These models, numbered reference 3646, served the Italians throughout the war, and were also adopted by the German naval forces, with the Nazis renaming them the Kampfschwimmer.
Panerai and Rolex continued to work together producing watches for the military until 1956, when the two went their separate ways. Panerai was still making models for the Italian Navy until as recently as 1993, went it broke off their association to concentrate on commercial watchmaking.
After a slow start, they have become a highly sought-after marque, and the Radiomir remains a key model in the lineup. Even though it has always been missing the one characteristic element that has made Panerai the darling of the horology set, the oversized crown guard, many fans (nicknamed the Paneristi) love it for its more understated build and its crucial position in the brand’s history.
Today, the PAM 721 exists as a virtual reissue of that original ref. 3646. The case is an identical, and huge, 47mm. The period-correct sandwich dial is logo-free with minimal markings, and it is all finished off with blued steel hands and faux aged lume.
It might not have the immediate recognizability of the Luminor, but the Radiomir is still a universally adored icon in military watch circles; the wartime bred legend that started it all.
IWC Mark XI
Considered in some circles as the finest military watch ever made, the IWC Mark XI entered service in 1949, a follow-on from a model which made up one of the so-called ‘Dirty Dozen’.
At the start of the 40s, the British MoD awarded contracts to 12 different watchmakers to come up with a new model to be used by aviators, built to their latest and exacting specifications.
Although the dozen pieces that manufactures such as Omega, Longines, JLC and IWC themselves returned with were approved for use by the air force, they all eventually proved too inaccurate to be of use for precise time and distance calculations.
So another, more taxing set of provisions was drawn up, demanding, amongst other things, a high quality Swiss movement with a 36-hour reserve and a mean variation rate of no more than -4/+4 seconds a day. On top of that, it should have a hacking function to help synchronization, a Nivarox hairspring, a Glucydur balance wheel and a Faraday cage to guard against magnetic interference.
This fresh list of requirements was similarly farmed out to various watchmakers around the world, with only Jaeger-LeCoultre and IWC eventually winning the commission.
The resulting watches became the Mark XIs, and were put into action with the British RAF, alongside military forces in Australia, New Zealand and others.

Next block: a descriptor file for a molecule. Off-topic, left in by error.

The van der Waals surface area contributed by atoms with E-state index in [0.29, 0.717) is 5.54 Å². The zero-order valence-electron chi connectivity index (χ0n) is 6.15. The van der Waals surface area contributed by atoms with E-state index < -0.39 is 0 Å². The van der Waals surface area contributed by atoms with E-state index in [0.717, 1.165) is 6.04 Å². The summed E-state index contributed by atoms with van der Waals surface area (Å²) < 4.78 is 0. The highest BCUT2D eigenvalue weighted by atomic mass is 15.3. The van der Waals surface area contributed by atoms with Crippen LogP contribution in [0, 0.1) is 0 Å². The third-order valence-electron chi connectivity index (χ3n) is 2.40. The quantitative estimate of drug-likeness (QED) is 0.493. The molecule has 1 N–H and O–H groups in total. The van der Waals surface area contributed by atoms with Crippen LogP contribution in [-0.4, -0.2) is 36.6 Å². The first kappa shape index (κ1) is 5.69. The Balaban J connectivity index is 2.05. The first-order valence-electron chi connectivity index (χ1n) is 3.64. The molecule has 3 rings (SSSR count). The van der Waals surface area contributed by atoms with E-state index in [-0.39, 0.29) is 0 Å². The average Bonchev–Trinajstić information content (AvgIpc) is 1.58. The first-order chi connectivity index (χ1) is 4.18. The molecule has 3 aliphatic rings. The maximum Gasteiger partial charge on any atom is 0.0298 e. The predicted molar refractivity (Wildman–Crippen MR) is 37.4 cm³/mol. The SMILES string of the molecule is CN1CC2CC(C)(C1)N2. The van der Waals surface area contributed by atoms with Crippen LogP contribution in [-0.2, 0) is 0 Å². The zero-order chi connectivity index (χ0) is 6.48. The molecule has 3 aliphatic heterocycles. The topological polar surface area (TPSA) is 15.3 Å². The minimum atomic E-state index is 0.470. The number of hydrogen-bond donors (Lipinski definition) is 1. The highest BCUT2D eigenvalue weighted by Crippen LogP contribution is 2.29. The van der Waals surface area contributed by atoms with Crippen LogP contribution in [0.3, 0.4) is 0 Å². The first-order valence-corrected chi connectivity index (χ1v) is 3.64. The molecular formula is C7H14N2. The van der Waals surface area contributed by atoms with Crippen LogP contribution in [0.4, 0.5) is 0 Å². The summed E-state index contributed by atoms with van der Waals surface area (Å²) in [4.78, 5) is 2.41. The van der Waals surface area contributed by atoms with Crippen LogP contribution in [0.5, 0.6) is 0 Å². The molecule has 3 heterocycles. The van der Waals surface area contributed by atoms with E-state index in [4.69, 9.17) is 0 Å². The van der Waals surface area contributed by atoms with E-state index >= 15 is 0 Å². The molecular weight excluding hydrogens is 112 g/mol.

Incredibly, while ostensibly the same watch, the JLC version was retired in 1953, but the Mark XI from IWC wasn’t officially decommissioned until 1981. There were also around 1,000 made for commercial sale between 1973 and 1984.
What separated the two was IWC’s willingness to include Incabloc shock protection to their movement, the Caliber 89—already perhaps the most sturdy three-hand engine ever built. Beating at 18,000vph and fitted with a Breguet hairspring, it has gone on to become a legend of mechanical movements.
Again like the MilSub, the MoD sent the Mark XIs away to their subcontractor Burford, makers of aircraft instruments, around 1962 to have the original harmful radium removed and replaced with tritium. The small letter T above the 6 o’clock denoted the change in these later models.
Starting in 1993, International Watch Company has released a series of new ‘Mark’ watches as an homage to the XI.
Currently up to Mark XVIII (numbers XIII and XIV were skipped due to superstition) the series was joined last year by a special edition, nostalgia-heavy Mark XVIII ‘Tribute to Mark XI’, which reintroduced some vintage touches missing from previous attempts.
So, the dimensions remain at a very wearable 40mm, while the handset is lifted straight off the original, with a squared-off hour and stick-style minute hand. The numerals have borrowed a similar font to the XI, and the number 9 is included again, having been replaced with a baton on former pieces.
The Luminova is a soft cream color to give the watch an attractive aged appearance and it is supplied on an olive drab NATO strap to drive home the soldierly feel of the whole thing.
In all, it is a wonderful accolade to possibly the most iconic military watch of them all.